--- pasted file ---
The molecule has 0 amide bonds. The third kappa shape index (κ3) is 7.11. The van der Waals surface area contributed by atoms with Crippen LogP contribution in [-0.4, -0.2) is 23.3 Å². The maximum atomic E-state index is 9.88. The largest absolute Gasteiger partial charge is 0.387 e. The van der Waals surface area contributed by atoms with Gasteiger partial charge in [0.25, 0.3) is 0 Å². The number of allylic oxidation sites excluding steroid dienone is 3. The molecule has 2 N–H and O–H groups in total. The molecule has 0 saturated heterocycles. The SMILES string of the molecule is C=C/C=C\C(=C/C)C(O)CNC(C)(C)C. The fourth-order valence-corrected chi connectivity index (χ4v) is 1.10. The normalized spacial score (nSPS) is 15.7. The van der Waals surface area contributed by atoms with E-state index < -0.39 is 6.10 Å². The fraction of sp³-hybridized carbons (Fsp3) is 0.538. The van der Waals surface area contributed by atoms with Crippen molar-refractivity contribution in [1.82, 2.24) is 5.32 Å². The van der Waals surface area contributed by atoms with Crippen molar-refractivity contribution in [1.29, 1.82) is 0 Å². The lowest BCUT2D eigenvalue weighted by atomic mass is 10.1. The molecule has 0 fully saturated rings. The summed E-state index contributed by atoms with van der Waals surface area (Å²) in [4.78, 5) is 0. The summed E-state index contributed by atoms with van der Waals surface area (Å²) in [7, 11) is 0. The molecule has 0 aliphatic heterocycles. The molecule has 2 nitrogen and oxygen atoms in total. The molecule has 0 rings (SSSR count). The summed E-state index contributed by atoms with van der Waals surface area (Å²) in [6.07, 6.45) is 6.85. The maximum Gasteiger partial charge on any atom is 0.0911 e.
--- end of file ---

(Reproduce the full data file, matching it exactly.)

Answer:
The molecule has 0 amide bonds. The third kappa shape index (κ3) is 7.11. The van der Waals surface area contributed by atoms with Crippen LogP contribution in [-0.4, -0.2) is 23.3 Å². The maximum atomic E-state index is 9.88. The largest absolute Gasteiger partial charge is 0.387 e. The van der Waals surface area contributed by atoms with Gasteiger partial charge in [0.25, 0.3) is 0 Å². The number of allylic oxidation sites excluding steroid dienone is 3. The molecule has 2 N–H and O–H groups in total. The molecule has 0 saturated heterocycles. The SMILES string of the molecule is C=C/C=C\C(=C/C)C(O)CNC(C)(C)C. The fourth-order valence-corrected chi connectivity index (χ4v) is 1.10. The normalized spacial score (nSPS) is 15.7. The van der Waals surface area contributed by atoms with E-state index < -0.39 is 6.10 Å². The fraction of sp³-hybridized carbons (Fsp3) is 0.538. The van der Waals surface area contributed by atoms with Crippen molar-refractivity contribution in [1.82, 2.24) is 5.32 Å². The van der Waals surface area contributed by atoms with Crippen molar-refractivity contribution in [1.29, 1.82) is 0 Å². The lowest BCUT2D eigenvalue weighted by atomic mass is 10.1. The molecule has 0 fully saturated rings. The summed E-state index contributed by atoms with van der Waals surface area (Å²) in [4.78, 5) is 0. The summed E-state index contributed by atoms with van der Waals surface area (Å²) in [7, 11) is 0. The molecule has 0 aliphatic heterocycles. The molecule has 2 nitrogen and oxygen atoms in total. The molecule has 0 rings (SSSR count). The summed E-state index contributed by atoms with van der Waals surface area (Å²) in [6.07, 6.45) is 6.85. The maximum Gasteiger partial charge on any atom is 0.0911 e.